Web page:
Marquette Police Department: Stealing campaign signs is considered a crime
MARQUETTE — The theft of campaign signs is a recurring issue during national election cycles.
Though it might not seem like a problem in smaller communities like Marquette, local cases of sign stealing have popped up over the last several weeks.
The issue was recently taken to the Marquette Police Department by a group of neighbors along Magnetic Street, who claim to have had multiple Joe Biden signs stolen from their lawns overnight.
“We’ve been putting signs out probably for the last six weeks, and in those last six weeks we’ve lost two signs,” said John Jasinski, Marquette resident and one of the neighbors to report the string of thefts. “There are four houses in a row here and they seem to be experiencing the same losses whenever it occurs.”
Jasinski added anyone who falls victim to having their campaign signs stolen is also having their freedom-of-speech rights taken away.
“Because of our First Amendment rights,” he said, “we shouldn’t feel that we have the need to intimidate each other or have to play practical jokes or pranks when the stakes are so high and our liberty is at stake.
“The behavior here is completely counterproductive, because it’s only energized me. There’s more signs where they came from. My next-door neighbor is building a larger sign, and we are creating this (media) segment here which is highlighting the problem. In terms of trying to silence our voices or silence an opinion of this country, it’s completely counterproductive.”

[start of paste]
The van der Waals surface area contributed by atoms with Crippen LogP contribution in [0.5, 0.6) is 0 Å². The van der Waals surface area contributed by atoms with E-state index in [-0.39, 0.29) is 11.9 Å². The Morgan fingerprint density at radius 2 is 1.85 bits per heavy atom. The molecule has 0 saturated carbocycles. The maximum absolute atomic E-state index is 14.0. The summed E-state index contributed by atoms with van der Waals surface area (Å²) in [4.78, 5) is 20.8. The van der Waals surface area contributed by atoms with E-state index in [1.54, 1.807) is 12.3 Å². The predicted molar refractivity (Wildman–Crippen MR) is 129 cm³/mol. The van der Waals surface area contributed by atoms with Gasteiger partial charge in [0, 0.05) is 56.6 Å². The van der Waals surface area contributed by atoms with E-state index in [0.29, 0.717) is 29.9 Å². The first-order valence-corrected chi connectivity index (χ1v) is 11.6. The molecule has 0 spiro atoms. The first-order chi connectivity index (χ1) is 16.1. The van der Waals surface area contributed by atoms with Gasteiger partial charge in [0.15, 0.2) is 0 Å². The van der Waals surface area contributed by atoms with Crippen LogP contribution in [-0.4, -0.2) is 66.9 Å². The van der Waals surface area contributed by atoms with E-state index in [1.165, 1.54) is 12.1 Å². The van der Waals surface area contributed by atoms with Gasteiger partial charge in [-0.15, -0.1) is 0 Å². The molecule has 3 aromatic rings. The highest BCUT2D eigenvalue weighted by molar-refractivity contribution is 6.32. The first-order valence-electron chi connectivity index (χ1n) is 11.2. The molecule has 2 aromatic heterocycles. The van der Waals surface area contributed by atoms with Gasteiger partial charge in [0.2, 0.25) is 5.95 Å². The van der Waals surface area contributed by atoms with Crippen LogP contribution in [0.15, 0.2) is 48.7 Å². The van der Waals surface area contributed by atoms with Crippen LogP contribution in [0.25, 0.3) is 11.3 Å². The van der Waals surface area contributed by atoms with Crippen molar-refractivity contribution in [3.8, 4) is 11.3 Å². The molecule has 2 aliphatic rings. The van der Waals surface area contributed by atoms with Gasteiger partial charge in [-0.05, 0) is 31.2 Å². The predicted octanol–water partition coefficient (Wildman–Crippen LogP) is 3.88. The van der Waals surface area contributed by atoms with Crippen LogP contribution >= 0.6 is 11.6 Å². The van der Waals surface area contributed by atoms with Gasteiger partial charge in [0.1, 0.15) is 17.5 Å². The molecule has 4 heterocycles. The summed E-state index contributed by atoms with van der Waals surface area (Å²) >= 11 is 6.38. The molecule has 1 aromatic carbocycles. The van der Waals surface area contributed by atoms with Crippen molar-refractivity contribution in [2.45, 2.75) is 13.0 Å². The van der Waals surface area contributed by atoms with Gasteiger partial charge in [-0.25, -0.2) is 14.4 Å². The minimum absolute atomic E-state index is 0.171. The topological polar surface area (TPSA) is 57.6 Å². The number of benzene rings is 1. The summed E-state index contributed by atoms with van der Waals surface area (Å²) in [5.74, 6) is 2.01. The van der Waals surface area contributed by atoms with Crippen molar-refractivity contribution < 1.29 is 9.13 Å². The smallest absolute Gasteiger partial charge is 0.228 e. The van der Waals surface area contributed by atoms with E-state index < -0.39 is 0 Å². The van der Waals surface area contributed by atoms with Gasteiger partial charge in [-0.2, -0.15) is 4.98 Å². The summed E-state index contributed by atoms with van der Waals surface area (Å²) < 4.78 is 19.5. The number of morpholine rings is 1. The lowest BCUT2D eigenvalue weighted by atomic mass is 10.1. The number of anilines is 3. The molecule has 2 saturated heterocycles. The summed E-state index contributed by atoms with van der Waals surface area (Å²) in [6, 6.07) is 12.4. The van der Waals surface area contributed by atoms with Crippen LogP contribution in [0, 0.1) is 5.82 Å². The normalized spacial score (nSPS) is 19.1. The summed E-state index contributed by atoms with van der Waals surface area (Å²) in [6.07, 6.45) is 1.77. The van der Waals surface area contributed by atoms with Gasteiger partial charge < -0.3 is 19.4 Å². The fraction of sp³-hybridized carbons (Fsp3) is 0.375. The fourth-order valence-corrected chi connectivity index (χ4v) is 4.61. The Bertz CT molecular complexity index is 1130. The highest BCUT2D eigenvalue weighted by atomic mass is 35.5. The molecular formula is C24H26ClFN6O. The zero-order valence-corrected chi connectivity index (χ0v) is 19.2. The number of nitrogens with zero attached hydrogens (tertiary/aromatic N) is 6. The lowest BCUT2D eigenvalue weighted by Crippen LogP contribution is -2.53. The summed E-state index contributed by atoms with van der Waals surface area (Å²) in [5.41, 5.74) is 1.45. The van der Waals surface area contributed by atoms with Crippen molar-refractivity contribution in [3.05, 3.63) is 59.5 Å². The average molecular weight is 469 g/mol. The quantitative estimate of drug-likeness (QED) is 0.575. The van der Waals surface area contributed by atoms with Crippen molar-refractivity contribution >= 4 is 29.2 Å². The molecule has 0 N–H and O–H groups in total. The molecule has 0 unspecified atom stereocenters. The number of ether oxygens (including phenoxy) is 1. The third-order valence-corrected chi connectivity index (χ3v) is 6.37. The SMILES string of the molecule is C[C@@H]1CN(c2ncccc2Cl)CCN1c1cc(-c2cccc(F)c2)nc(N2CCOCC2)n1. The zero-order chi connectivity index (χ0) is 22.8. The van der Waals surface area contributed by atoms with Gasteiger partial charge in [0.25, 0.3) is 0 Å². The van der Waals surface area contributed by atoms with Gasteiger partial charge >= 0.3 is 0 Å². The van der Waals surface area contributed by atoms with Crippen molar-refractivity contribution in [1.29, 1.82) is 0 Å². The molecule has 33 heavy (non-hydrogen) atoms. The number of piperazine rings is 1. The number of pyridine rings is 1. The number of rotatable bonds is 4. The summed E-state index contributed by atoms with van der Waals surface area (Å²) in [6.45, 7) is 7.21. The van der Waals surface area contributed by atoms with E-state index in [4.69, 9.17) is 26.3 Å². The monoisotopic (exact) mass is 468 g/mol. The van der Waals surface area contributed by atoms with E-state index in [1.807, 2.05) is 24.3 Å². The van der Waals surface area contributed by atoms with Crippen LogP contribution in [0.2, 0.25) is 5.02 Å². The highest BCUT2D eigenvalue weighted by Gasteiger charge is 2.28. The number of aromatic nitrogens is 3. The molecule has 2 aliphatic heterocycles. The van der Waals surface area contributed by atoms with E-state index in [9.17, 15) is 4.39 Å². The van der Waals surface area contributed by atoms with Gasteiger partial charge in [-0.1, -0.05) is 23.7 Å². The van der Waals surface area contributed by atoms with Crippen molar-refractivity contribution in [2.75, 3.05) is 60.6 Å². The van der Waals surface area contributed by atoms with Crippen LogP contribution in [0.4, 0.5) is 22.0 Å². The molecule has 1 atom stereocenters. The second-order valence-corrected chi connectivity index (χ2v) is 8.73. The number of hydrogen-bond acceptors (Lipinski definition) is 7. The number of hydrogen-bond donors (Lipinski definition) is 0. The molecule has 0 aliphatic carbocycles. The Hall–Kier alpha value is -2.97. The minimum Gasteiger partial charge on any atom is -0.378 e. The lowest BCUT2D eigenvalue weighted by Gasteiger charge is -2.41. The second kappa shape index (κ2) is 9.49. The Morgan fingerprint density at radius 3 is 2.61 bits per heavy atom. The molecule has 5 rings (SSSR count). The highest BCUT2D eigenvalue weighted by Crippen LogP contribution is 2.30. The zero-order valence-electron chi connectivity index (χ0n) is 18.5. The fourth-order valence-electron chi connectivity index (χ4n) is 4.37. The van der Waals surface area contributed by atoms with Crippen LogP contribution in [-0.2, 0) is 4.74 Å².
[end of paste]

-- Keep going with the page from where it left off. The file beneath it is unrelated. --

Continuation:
The issue appears to be more emotionally charged this year as opposed to previous election years. A country divided amid racial inequality and COVID-19, citizens are pushing for their desired presidential candidate, Biden or President Donald Trump, more so than ever before.
While Biden yard signs were the ones to initially be reported stolen, MPD Detective Capt. Greg Kinonen said the act occurs frequently on both sides of the political spectrum, Trump signs included.
“During an election year, it’s a very common thing we see with these signs getting stolen,” he said. “It doesn’t matter what political party, it’s these people that are out and about and walking around town. It doesn’t necessarily mean a political statement, it could be anybody just walking down the street and if it’s there, they see it and pull it out.”
Kinonen said that sign snatching is considered a crime and that police will sometimes catch the perpetrator in the middle of the act.
“Technically speaking, it can be considered larceny under $200,” he said. “Even though there’s not a whole lot of value to the signs, we want to remind people that it is a crime to take somebody else’s property.
“Our midnight patrol is out all night long and we do come across people that are doing it. Do we necessarily charge them every time? No, we don’t. Sometimes we’ll make them return the signs, sometimes we’ll collect them and bring them down here to the (police department) and if somebody calls and complains that their sign was stolen, we’ll return it.”
According to a press release from the Gladstone post of the Michigan State Police, the penalty for sign snatching can climb even higher. Michigan law states that stealing or defacing political signs is a misdemeanor that can carry a maximum penalty of a $500 fine or imprisonment of up to 90 days in jail.